The UN’s latest State of the World Population 2023 report deepens its denouncement of population concerns. While it commendably emphasizes women’s reproductive rights, it neglects the role an excessive and growing population plays in driving global ecological degradation and overlooks the many ways overpopulation can undermine poor people’s rights to safety and security.
by Jan van Weeren
Last month, the United Nations Population Fund launched its State of the World Population 2023 report. It has the optimistic title 8 Billion Lives, Infinite Possibilities. As in 2018, with The Power of Choice and in 2021, with My Body is My Own, the new report takes the gospel as it was proclaimed in Cairo almost thirty years ago as its leading principle. This 1994 International Conference on Population and Development (ICPD) was a shift away from population control ideologies towards sexual and reproductive health and rights. Despite the consensus statement at Cairo acknowledging the harms done by population growth, the UN has interpreted its mandate as insisting that demographic targets should no longer be goals in themselves. The aim of any population policy should be to ensure the reproductive rights of people, rather than to achieve demographic targets.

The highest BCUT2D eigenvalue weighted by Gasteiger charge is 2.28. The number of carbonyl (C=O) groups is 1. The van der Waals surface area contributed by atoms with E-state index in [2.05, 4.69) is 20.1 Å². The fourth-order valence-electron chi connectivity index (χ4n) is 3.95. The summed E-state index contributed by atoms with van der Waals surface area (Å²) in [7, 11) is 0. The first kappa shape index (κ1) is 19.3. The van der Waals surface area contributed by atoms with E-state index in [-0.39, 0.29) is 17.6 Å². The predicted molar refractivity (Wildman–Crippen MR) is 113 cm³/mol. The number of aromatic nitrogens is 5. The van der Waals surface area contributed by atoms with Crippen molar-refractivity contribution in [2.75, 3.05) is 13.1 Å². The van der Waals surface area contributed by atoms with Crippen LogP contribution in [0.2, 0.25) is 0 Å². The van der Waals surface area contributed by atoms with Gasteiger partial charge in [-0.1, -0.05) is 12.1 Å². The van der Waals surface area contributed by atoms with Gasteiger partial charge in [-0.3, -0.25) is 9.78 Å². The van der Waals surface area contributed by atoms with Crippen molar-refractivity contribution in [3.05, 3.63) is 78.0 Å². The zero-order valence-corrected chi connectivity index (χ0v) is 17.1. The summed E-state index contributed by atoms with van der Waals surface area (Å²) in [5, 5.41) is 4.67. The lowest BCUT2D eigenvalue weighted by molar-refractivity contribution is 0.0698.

How successful was this leading principle after all those years? Data from 68 countries show that an estimated 44 per cent of partnered women are still unable to make decisions over health care, sex or contraception [p. 4]. Prevalence of patriarchal norms seems to play a critical role [p. 54]. Most women report joint decision-making, but when their preferences differ from those of their husbands, men will normally have the final say [p. 106]. Although these data are not very encouraging, they could have been worse without any efforts to improve the position of women. The report calls for further action, not just from policymakers and parliamentarians, but also from young people, older persons, activists, the private sector and civil society groups. “Together, we must create a world where everyone can exercise their rights, choices and responsibilities. This is essential for building a more sustainable, equal and just world for all 8 billion of us. A future of infinite possibilities. The time for action is now.” [p. 9]
So far, so good. But then it is reported that surveys carried out in a variety of countries (Brazil, Egypt, France, Hungary, India, Japan, Nigeria, USA) show that between 50 per cent and 80 per cent of the respondents believe that the world population is too high, against vanishing numbers much below 10 per cent who believe that the world population is too low [p. 44]. Demographic targets enter the report through the back door, in the form of opinions held by people in a broad variety of countries. They stand for the demographic targets which were banned since the Cairo ICPD in 1994.
In response to this data the report makes a remarkable move. People believing that there are too many of us are framed as victims of misleading alarmist [p. 7] or simplistic narratives [p. 47]. These people are allegedly made vulnerable to the claims of “too many” or are influenced by alarmist rhetoric about “overpopulation” [p. 47]. There is no such thing as over- nor underpopulation, according to the report.